« Last Edit: December 10, 2021, 05:56:22 PM by waltertore »
SMILING WITH HOPE PIZZA MISSION STATEMENT
TO CREATE HOPE AND MEANING IN THE LIVES OF PEOPLE WITH DISABILITIES
http://www.smilingwithhopepizza.com/

Offline theppgcowboy

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Re: One man shop
« Reply #17 on: December 10, 2021, 07:26:25 PM »
suburbanpizza may be on the right track to a point. How many shop owners are having any luck finding quality employees?  I kinda gave up awhile ago. Seems functional  alcoholics where all that was left to hire in my area. We decided no more employees,  only what we can do ourselves. Our work load increased but the drama went away. There is a satisfaction knowing your bases are covered. No more wondering if your help was going to show.

When doing a fair, I start with 750 balls, my mother spends the next 4 days replenishing the trays and my girlfriend and I make 300 to just under 400 pies per day for the 5 day event. We know our limits and are happy with the numbers.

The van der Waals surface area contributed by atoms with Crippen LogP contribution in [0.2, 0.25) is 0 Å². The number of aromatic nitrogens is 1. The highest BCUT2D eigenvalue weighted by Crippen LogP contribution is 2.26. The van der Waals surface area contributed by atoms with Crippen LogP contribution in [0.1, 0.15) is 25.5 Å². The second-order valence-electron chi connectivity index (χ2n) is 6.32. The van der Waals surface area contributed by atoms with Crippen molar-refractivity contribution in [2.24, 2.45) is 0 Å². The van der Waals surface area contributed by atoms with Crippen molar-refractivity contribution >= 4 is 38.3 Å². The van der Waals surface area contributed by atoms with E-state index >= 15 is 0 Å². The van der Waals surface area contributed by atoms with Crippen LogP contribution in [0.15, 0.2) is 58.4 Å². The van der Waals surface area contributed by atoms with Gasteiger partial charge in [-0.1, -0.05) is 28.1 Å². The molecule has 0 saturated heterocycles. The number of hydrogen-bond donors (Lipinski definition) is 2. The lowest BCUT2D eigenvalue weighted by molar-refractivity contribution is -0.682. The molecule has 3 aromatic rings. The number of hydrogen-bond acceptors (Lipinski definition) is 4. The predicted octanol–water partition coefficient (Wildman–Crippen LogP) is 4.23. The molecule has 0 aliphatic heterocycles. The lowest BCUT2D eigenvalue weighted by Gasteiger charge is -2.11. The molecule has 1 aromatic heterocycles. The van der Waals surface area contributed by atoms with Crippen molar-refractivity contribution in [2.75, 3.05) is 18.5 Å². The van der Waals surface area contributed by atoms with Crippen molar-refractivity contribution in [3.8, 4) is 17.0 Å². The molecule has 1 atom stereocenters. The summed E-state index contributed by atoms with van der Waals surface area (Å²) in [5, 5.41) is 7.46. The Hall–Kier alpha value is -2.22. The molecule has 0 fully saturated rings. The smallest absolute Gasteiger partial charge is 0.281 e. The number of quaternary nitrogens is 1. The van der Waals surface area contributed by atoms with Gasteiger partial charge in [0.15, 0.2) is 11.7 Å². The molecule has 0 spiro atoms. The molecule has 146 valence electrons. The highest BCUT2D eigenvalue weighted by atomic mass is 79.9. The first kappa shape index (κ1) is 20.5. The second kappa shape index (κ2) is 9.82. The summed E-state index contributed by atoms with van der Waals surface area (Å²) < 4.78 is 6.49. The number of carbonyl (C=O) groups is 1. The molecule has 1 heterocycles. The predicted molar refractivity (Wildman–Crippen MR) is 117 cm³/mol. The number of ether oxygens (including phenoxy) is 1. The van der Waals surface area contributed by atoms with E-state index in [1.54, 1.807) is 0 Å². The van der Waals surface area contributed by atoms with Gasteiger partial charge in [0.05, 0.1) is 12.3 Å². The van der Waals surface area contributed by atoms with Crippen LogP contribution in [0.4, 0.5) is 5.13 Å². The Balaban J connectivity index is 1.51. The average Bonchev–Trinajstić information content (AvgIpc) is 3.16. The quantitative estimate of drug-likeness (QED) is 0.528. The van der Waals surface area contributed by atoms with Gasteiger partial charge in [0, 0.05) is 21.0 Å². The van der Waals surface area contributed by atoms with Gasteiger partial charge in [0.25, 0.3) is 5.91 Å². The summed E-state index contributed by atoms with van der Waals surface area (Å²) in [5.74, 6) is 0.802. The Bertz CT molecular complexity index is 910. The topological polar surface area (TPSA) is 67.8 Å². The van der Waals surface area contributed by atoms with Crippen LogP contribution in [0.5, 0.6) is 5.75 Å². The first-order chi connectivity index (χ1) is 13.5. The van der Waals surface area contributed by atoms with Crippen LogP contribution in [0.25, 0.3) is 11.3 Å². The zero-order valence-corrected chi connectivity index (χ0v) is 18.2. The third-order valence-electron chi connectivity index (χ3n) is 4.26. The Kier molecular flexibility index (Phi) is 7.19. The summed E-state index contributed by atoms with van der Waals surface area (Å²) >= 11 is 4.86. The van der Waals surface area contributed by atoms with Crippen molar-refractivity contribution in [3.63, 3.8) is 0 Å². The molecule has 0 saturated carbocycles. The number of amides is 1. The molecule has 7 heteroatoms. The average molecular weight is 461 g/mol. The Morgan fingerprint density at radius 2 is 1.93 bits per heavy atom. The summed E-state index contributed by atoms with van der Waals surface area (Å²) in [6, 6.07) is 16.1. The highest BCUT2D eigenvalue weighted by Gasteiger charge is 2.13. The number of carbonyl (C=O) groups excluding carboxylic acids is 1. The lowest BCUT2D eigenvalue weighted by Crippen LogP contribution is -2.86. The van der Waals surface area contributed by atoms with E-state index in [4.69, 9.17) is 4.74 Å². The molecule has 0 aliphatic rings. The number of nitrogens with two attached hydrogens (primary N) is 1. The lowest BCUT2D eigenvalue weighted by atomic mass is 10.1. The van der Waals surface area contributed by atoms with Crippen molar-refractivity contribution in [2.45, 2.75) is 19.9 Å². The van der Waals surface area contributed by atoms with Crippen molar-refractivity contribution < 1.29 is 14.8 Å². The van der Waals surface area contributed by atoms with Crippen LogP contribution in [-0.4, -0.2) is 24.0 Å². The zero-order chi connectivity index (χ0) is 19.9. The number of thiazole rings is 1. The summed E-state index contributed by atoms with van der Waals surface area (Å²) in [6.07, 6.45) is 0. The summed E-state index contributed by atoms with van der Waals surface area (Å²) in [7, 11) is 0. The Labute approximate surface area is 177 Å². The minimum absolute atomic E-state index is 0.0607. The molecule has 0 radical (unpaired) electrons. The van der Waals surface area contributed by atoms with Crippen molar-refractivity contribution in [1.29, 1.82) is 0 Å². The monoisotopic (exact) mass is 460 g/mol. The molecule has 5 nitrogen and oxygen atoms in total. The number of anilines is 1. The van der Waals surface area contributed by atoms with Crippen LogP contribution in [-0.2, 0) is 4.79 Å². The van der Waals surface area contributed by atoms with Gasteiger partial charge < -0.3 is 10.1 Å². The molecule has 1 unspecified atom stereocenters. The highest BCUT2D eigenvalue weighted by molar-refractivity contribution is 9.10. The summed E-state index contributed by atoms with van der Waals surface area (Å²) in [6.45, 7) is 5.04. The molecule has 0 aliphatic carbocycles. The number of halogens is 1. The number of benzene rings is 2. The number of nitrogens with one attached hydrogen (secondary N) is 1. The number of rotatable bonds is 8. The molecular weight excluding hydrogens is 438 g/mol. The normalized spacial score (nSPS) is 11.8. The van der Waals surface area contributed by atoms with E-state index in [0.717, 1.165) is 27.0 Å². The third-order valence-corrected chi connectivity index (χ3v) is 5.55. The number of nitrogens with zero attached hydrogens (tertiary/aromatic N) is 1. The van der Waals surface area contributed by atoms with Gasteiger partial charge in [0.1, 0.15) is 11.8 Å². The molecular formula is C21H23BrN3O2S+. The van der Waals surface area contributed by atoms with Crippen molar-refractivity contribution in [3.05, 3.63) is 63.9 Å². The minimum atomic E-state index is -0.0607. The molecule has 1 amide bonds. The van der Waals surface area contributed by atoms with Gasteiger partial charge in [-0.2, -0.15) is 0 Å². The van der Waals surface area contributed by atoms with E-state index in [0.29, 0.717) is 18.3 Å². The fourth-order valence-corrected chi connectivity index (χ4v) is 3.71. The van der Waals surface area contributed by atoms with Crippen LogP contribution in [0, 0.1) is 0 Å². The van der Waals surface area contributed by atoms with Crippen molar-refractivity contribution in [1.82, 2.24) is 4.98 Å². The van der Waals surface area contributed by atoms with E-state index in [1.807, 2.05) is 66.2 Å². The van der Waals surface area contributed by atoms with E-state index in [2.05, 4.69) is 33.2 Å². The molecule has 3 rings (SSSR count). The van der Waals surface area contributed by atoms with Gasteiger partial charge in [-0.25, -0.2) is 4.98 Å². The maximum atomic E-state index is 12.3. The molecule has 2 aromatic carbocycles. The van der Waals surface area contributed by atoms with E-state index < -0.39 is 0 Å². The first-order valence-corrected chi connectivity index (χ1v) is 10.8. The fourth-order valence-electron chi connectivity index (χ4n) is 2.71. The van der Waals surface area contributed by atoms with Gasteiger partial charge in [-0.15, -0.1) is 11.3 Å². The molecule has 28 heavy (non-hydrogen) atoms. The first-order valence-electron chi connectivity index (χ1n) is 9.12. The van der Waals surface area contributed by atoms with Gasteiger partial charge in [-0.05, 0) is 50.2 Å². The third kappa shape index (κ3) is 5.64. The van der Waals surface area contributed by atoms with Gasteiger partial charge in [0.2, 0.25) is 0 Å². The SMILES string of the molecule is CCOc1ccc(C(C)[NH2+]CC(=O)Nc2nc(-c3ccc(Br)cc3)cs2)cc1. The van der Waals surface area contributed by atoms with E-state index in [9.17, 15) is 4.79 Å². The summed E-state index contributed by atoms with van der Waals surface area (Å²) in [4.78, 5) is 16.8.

To close I tried once again to hire a person to collect money and direct customer flow, she made over 27 an hour in tips plus my wage, it was not enough for the entitled CEO's walking the street.

Offline Little bean

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Re: One man shop
« Reply #18 on: December 11, 2021, 07:55:22 AM »
suburbanpizza may be on the right track to a point. How many shop owners are having any luck finding quality employees?  I kinda gave up awhile ago. Seems functional  alcoholics where all that was left to hire in my area. We decided no more employees,  only what we can do ourselves. Our work load increased but the drama went away. There is a satisfaction knowing your bases are covered. No more wondering if your help was going to show.

When doing a fair, I start with 750 balls, my mother spends the next 4 days replenishing the trays and my girlfriend and I make 300 to just under 400 pies per day for the 5 day event. We know our limits and are happy with the numbers.